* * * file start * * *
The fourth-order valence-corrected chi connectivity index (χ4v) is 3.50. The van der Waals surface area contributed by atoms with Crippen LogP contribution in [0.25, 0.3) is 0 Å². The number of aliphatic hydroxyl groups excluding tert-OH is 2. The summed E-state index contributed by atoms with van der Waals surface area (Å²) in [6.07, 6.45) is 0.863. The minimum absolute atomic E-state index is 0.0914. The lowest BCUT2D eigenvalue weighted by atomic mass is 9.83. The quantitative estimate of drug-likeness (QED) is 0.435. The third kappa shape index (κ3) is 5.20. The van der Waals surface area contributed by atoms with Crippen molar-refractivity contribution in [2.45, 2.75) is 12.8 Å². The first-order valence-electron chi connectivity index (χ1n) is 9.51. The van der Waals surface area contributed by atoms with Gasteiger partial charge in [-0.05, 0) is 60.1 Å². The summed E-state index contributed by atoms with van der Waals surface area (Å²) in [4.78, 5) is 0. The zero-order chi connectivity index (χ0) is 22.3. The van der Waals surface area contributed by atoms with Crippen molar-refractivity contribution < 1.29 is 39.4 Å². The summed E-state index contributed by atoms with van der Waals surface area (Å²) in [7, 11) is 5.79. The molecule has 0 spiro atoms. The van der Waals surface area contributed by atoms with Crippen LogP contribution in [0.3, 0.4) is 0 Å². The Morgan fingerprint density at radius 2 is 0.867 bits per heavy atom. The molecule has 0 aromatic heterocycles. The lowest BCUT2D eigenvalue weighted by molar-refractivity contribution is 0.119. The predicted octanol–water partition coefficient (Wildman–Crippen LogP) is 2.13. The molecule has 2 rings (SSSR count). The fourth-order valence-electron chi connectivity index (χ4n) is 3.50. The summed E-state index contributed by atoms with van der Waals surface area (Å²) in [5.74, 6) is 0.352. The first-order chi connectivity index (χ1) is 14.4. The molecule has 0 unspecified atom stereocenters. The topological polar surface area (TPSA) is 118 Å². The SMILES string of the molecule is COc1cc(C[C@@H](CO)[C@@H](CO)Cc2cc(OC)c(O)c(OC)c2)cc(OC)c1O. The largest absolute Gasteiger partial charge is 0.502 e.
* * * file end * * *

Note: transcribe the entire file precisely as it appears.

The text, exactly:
The fourth-order valence-corrected chi connectivity index (χ4v) is 3.50. The van der Waals surface area contributed by atoms with Crippen LogP contribution in [0.25, 0.3) is 0 Å². The number of aliphatic hydroxyl groups excluding tert-OH is 2. The summed E-state index contributed by atoms with van der Waals surface area (Å²) in [6.07, 6.45) is 0.863. The minimum absolute atomic E-state index is 0.0914. The lowest BCUT2D eigenvalue weighted by atomic mass is 9.83. The quantitative estimate of drug-likeness (QED) is 0.435. The third kappa shape index (κ3) is 5.20. The van der Waals surface area contributed by atoms with Crippen molar-refractivity contribution in [2.45, 2.75) is 12.8 Å². The first-order valence-electron chi connectivity index (χ1n) is 9.51. The van der Waals surface area contributed by atoms with Gasteiger partial charge in [-0.05, 0) is 60.1 Å². The summed E-state index contributed by atoms with van der Waals surface area (Å²) in [4.78, 5) is 0. The zero-order chi connectivity index (χ0) is 22.3. The van der Waals surface area contributed by atoms with Crippen molar-refractivity contribution < 1.29 is 39.4 Å². The summed E-state index contributed by atoms with van der Waals surface area (Å²) in [7, 11) is 5.79. The molecule has 0 spiro atoms. The van der Waals surface area contributed by atoms with Crippen LogP contribution in [0.3, 0.4) is 0 Å². The Morgan fingerprint density at radius 2 is 0.867 bits per heavy atom. The molecule has 0 aromatic heterocycles. The lowest BCUT2D eigenvalue weighted by molar-refractivity contribution is 0.119. The predicted octanol–water partition coefficient (Wildman–Crippen LogP) is 2.13. The molecule has 2 rings (SSSR count). The fourth-order valence-electron chi connectivity index (χ4n) is 3.50. The summed E-state index contributed by atoms with van der Waals surface area (Å²) in [5.74, 6) is 0.352. The first-order chi connectivity index (χ1) is 14.4. The molecule has 0 unspecified atom stereocenters. The topological polar surface area (TPSA) is 118 Å². The SMILES string of the molecule is COc1cc(C[C@@H](CO)[C@@H](CO)Cc2cc(OC)c(O)c(OC)c2)cc(OC)c1O. The largest absolute Gasteiger partial charge is 0.502 e.